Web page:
Common idiomatic forms (useful for gmat)

Able to (ability to): No one has been able to prove that the person who wrote Shakespeare’s plays was named Shakespeare.

Account for/account to:
When explaining something, the correct idiom is account for:
We had to account for all the missing money.
When receiving blame or credit, the correct idiom is account to:
You will have to account to the state for your crimes.

As. . . as : She actually is as naive as she appears.

As…so too. .: Just as sand flows through an hourglass, so too flow the days of our lives.
Associate with: Many people associate the smell of vinegar with coloring Easter Eggs.
At least as. . . as: The Eiffel Tower is at least as tall as the Statue of Liberty.

Attribute… to…: I attribute his success to having good friends in high places.
Believe… to be…: The expert believes the painting to be a fraud.

Between. . . and. . .: You must decide between wealth

and fame.
Both. . . and.. .: He is both an artist and a rogue.

Center on vs. center around:
Center around is colloquial. It should not be used in formal writing.
(Faulty) The dispute centers around the effects of undocumented workers.
(Correct) The dispute centers on the effects of undocumented workers.

Compare / compare with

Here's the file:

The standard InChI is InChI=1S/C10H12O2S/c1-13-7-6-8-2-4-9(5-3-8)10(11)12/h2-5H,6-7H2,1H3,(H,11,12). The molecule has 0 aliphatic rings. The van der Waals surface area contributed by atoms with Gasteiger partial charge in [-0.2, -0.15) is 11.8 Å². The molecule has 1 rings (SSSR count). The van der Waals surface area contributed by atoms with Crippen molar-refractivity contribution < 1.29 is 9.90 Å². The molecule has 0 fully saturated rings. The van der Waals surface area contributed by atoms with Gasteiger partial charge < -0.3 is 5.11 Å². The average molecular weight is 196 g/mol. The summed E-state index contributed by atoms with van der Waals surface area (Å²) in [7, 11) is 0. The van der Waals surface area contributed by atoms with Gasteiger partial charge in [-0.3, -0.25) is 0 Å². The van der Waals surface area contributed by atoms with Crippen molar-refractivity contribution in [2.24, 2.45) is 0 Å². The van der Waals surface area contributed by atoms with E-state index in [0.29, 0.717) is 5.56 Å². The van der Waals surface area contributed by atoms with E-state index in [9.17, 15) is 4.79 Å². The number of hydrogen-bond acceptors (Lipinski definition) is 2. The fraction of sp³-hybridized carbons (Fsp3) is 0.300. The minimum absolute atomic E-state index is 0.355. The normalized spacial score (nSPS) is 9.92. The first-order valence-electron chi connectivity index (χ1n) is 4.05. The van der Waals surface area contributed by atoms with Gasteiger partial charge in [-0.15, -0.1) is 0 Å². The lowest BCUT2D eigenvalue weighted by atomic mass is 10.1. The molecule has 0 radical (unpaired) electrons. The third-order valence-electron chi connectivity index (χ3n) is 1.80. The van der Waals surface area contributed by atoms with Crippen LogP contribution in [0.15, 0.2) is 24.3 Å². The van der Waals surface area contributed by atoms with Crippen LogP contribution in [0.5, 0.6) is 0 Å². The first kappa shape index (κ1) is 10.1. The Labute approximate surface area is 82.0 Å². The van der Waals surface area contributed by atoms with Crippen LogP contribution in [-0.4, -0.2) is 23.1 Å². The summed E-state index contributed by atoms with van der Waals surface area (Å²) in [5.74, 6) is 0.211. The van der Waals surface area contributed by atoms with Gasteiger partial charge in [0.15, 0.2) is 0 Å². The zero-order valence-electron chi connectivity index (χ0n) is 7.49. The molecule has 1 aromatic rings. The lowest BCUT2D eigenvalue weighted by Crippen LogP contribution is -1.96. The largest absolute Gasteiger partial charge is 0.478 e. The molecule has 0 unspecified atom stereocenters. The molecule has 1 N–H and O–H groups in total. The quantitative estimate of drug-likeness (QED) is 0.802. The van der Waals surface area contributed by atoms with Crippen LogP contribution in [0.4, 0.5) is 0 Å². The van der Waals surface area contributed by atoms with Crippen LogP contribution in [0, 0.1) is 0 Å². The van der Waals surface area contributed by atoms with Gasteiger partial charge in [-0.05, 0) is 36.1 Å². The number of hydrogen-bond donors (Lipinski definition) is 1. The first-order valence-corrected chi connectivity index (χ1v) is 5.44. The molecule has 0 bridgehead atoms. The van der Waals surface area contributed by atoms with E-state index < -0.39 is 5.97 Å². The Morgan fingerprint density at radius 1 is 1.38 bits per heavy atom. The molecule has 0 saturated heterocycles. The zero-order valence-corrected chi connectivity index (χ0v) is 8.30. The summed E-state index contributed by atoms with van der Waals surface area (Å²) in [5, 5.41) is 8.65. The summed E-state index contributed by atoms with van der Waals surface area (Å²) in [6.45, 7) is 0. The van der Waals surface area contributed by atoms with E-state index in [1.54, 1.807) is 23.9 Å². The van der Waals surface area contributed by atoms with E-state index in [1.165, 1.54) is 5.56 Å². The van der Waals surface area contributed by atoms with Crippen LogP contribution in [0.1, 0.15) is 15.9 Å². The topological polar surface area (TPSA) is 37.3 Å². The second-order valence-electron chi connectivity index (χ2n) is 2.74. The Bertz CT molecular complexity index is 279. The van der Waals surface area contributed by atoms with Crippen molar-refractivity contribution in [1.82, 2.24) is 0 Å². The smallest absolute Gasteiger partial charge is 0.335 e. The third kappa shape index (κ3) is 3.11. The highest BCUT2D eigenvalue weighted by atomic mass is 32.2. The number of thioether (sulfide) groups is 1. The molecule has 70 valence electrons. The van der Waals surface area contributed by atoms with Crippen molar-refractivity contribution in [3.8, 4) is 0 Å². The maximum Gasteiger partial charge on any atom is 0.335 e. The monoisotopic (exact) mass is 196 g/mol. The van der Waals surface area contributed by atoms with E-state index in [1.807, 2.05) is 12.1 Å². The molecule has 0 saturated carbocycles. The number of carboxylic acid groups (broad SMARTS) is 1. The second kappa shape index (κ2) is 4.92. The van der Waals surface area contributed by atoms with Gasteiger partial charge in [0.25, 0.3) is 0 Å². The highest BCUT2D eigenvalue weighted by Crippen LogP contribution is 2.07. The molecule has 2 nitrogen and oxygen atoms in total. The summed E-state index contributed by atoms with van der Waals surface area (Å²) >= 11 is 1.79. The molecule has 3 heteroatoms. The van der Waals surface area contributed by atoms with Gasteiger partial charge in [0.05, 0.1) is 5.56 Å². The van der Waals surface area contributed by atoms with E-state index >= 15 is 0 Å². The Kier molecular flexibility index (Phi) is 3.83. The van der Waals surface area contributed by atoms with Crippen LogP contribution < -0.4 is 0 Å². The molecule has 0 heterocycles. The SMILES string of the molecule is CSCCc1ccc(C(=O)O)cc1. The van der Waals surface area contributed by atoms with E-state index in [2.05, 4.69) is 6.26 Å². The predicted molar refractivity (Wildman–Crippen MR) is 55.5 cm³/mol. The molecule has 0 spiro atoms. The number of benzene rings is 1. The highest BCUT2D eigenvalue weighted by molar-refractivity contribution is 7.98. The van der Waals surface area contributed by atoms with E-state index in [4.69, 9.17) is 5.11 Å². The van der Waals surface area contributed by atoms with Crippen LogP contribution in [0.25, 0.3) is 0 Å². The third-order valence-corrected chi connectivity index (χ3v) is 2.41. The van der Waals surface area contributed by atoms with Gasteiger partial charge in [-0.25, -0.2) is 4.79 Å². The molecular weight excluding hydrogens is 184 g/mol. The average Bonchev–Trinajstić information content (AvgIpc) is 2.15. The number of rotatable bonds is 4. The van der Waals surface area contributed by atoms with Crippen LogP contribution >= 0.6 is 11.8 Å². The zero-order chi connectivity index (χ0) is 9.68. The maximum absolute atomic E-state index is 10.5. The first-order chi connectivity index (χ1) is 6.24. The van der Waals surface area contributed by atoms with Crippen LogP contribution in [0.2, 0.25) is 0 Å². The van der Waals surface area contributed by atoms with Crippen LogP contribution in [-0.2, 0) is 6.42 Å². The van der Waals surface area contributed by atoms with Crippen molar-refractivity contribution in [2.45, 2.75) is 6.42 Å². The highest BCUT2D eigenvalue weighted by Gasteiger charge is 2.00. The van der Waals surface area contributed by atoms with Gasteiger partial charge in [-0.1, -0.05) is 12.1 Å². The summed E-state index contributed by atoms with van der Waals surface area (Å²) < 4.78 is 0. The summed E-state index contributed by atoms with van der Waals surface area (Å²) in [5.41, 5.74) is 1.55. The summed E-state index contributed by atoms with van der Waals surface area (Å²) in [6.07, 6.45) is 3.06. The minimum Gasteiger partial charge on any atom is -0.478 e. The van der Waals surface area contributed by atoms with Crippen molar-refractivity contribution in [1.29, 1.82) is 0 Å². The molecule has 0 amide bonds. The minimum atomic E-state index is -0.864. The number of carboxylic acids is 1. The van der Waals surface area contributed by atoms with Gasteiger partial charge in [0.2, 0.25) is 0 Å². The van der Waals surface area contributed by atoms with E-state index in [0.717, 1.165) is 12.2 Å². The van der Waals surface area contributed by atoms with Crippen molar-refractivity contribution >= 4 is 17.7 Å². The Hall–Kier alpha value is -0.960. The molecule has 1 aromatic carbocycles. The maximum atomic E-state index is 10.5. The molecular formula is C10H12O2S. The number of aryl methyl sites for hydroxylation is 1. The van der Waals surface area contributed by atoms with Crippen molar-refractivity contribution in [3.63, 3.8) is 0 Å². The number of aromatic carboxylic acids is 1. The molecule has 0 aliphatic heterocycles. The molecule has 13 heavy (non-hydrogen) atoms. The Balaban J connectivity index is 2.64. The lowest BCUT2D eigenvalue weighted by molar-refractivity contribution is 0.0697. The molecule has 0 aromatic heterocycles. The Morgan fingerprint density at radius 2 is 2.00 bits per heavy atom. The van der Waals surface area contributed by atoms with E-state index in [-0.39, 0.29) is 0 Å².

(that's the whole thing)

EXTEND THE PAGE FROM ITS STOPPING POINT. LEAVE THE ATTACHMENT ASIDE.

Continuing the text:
On the GMAT, compare with is the generally preferred form. Use compare to to point out an abstract or figurative likeness, and compare with to consider likenesses and differences in general.
Shall I compare thee to a summer’s day?
Compared with a summer’s day, it’s cold outside.

Conform to (not with):
Stewart’s writing does not conform to standard literary conventions.
Connection between
I saw little connection between her words and her deeds.

Consequence of
One consequence of the Supreme Court decision was increased public distrust in the judicial system.

Consider
I consider you a very good friend.
Note: Although consider. . . to be is also correct, it will never be correct on the GMAT because the simple consider is preferred..

Continue to
Do not continue to deny the obvious.

Contrast…with…
I like to contrast my plaid pants with a lovely paisley jacket.

Correspond to/with:
Correspond to means “in agreement with”:
The penalty does not correspond to the severity of the crime.
Correspond with means “to exchange letters”:
He corresponded with many of the top European leaders of his time

Credit… with…
James Joyce is often credited with the invention of the literary form called stream of consciousness.

Debate over
This idiom only applies when debate is used as a noun.
They held a lively debate over whom to throw off the island.

Decide to
She decided to go to the party after all.

Define… as…
My dictionary defines a clause as group of words containing a subject and a verb.

Different from
Not different than.
John Major’s policies were not very different from those of Margaret Thatcher.

Difficult to
It’s difficult to disagree with such a persuasive argument.
Dispute over
This idiom applies only when dispute is used as a noun.
The dispute over how to read the punchcards was never properly resolved.

Distinguish between. . . and. . .
Some colorblind people cannot distinguish between red and green.

Distinguish. . . from. . .
Other colorblind people find it difficult to distinguish blue from purple.

Double versus twice (triple versus three times, etc..)
On the GMAT, double (triple, quadruple, etc..



Common idiomatic forms (useful for gmat)